What Is Electronic Bill Payment and Presentment (EBPP)?

Customers paying bills online
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DEFINITION
Electronic bill payment and presentment (EBPP) is a system used by companies or service providers that allows bills to be delivered to customers, viewed, and paid—all electronically.

Electronic bill payment and presentment (EBPP) is a system used by companies or service providers that allows bills to be delivered to customers, viewed, and paid—all electronically.

Definition and Examples of Electronic Bill Payment and Presentment


Electronic bill payment and presentment (EBPP) is an online billing and payment system used by companies and service providers. Bill presentment simply means delivering bills electronically to customers for their review.

Companies (billers) use EBPP to send billing statements or invoices to their customers, subscribers, or clients using technology as an alternative to sending a paper bill by mail. Along with the electronic bill, customers typically receive instructions for submitting payments electronically.

For example, your doctor might use an EBPP system to send you an email invoice for a recent office visit. The invoice allows you to view the charges for accuracy, and also includes instructions for paying your bill online.

How Does Electronic Bill Payment and Presentment Work?

Using an EBPP system allows companies to provide more convenient and efficient services to their customers, such as:

  • Offering the choice of paper bills or paperless billing statements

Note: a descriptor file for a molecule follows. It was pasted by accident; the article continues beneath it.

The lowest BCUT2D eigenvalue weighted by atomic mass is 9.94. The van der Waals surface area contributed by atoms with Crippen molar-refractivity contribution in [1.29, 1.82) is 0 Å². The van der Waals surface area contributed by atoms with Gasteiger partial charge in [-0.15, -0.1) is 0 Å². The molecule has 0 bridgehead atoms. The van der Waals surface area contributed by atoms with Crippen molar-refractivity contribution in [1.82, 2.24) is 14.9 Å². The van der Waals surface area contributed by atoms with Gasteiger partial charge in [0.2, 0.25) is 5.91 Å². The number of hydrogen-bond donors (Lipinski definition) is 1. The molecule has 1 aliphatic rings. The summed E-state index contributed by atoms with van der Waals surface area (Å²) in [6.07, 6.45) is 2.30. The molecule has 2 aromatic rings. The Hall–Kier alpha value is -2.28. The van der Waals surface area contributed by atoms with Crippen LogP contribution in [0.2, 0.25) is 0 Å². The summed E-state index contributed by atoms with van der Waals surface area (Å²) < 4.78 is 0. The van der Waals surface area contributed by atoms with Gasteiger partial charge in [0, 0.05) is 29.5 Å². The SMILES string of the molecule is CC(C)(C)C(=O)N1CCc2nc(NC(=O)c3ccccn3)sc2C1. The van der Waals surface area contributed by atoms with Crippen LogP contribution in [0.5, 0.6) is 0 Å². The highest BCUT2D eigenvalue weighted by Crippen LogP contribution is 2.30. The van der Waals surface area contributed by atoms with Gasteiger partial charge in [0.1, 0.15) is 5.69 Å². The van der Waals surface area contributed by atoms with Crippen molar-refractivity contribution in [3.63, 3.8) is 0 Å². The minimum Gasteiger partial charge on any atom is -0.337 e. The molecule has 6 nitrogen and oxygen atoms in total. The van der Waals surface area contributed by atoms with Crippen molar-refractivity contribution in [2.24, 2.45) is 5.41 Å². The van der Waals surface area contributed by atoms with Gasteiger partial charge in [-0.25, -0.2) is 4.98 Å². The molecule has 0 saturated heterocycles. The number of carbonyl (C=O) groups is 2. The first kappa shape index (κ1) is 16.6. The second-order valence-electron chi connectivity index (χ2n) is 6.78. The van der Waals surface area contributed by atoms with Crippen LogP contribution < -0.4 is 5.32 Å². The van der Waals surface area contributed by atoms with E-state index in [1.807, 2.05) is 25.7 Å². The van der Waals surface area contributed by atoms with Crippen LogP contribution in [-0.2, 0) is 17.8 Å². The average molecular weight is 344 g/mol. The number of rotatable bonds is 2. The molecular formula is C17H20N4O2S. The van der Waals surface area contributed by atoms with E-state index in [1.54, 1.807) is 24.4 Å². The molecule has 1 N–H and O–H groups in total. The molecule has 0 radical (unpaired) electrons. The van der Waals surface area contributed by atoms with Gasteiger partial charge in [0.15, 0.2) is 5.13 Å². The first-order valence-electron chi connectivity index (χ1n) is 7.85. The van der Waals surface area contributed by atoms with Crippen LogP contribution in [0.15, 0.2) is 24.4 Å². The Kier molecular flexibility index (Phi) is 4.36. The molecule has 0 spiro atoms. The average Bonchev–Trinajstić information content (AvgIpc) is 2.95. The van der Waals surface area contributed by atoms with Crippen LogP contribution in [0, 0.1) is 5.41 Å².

• Sending digital notifications and alerts to customers, such as by email or text message
  • Allowing customers to pay bills online using ACH transactions, credit cards, or debit cards
  • Accepting payments from a variety of platforms, including online, over the phone, and using mobile devices
  • Providing the option to schedule payments using tools such as autopay or payment plans

Customer Protections

Consumers using EBPP have various protections under the federal Electronic Fund Transfer Act (EFTA) and Regulation E (Reg E), as well as state laws regarding electronic fund transfers.

The EFTA and Reg E rules require that consumers receive an initial disclosure statement and periodic disclosure statements that outline the terms and conditions. These regulations also include protections that limit a consumer’s liability in the event of unauthorized transactions, and require financial institutions to investigate and resolve any errors.

Types of Electronic Bill Payment and Presentment

There are two main types of EBPP systems: biller-direct and consolidated.

Biller-Direct EBPP

In a biller-direct EBPP system, companies and customers interact directly. The company or service provider sends an electronic bill to the customer, typically via email. The customer then can follow the instructions provided with the bill to log into their account on the company’s website, review the bill, and pay online.

Some companies may also use EBPP tools to send bill notifications via text message.

For example, an insurance company might use the biller-direct method to notify you via email that your monthly premium is due. You can then visit the company’s website to make a payment.

Consolidated EBPP

The consolidated form of EBPP uses a third-party service provider to aggregate financial transactions. This third party is usually a bank, and consolidated EBPP is also known as bank-aggregator or bank-consolidator EBPP. The consolidator service collects billing data from one or more companies, delivers it to customers, accepts payments, then distributes the funds to the appropriate companies.